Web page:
During the Nazi occupation of Kyiv, Babyn Yar was used as a place for mass executions. It was a hollow in the northwest of Kyiv, 2.5 km long and up to 50 meters deep.
In September 1941, occupation authorities arrested nine Kyiv rabbis and forced them to announce to the Jewish community that all Jews and their children will be sent to safe places. On Sept. 28, 1941 announcement were made throughout the city that on Sept. 29 at 8 a.m. all Jews are to come at certain address with their valuables and documents.
Next morning, when the Jews started arriving, they were undressed and forced into the hollow 20-25 meters deep and executed there. To prevent panic among the rest of the waiting Jews, the Nazi were playing loud music and an airplane was circling in the skies. The executions continued for two days. On Sept. 29-30, 33,771 person was killed in Babyn Yar. Mass executions lasted until the end of the Nazi occupation.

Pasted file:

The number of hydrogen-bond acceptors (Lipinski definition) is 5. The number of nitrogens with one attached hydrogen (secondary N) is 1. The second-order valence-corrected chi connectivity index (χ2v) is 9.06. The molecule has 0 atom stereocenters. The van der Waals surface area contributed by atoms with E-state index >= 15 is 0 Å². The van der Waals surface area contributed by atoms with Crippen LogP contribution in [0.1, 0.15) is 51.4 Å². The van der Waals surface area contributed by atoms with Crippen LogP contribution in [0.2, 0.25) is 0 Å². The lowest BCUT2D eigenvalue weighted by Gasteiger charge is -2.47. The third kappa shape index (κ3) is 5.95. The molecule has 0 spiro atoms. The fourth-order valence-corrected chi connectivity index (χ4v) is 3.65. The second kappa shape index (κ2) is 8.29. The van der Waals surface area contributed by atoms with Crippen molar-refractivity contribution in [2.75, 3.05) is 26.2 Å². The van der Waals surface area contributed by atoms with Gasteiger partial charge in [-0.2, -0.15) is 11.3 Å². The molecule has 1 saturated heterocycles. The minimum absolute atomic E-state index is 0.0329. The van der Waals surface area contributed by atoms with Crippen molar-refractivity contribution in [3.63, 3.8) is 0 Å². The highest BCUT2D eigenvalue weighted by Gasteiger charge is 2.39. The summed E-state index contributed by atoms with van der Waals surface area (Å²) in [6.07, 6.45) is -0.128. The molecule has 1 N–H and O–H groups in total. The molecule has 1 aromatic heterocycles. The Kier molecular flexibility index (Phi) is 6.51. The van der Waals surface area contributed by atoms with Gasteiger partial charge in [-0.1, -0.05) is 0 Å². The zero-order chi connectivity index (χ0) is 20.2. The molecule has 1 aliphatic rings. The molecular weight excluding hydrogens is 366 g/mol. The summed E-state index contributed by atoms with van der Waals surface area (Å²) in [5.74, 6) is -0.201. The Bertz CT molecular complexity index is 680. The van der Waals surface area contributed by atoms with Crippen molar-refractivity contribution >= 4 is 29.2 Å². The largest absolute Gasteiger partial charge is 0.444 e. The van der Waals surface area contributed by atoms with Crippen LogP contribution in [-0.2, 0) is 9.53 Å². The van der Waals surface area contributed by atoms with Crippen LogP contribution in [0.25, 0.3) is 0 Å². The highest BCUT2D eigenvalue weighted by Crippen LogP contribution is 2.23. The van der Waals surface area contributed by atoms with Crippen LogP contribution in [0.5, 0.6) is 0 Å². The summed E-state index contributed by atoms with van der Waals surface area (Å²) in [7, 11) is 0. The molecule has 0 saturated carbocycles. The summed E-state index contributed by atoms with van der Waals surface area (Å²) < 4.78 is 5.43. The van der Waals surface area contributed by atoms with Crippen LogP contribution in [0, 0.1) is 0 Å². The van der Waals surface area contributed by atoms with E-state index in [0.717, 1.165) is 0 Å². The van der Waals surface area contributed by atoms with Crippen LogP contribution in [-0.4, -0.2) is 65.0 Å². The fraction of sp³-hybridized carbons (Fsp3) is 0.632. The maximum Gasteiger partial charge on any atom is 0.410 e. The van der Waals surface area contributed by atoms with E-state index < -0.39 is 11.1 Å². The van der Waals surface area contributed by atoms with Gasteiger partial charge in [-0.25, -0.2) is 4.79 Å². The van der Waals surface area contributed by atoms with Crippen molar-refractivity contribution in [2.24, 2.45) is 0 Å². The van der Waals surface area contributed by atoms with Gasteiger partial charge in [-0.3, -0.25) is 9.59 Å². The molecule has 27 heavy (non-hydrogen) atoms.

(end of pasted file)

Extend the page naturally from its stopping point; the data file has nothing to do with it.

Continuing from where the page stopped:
The youngest victim of the Babyn Yar execution was only three days old, the oldest was 103 years old.
In three years of occupation, 70,000 to 200,000 people were killed in that area of Kyiv.
In Soviet times, the tragedy was forcibly forgotten. It wasn't until 1966 when writers Viktor Nekrasov and Anatolii Kuznietsov and dissident Ivan Dziuba remembered the victims of the Babyn Yar execution.
Babyn Yar is one of the scariest symbols of Holocaust, along with Oswiencim. A memorial complex is planned to be opened in Kyiv's Babyn Yar by 2021.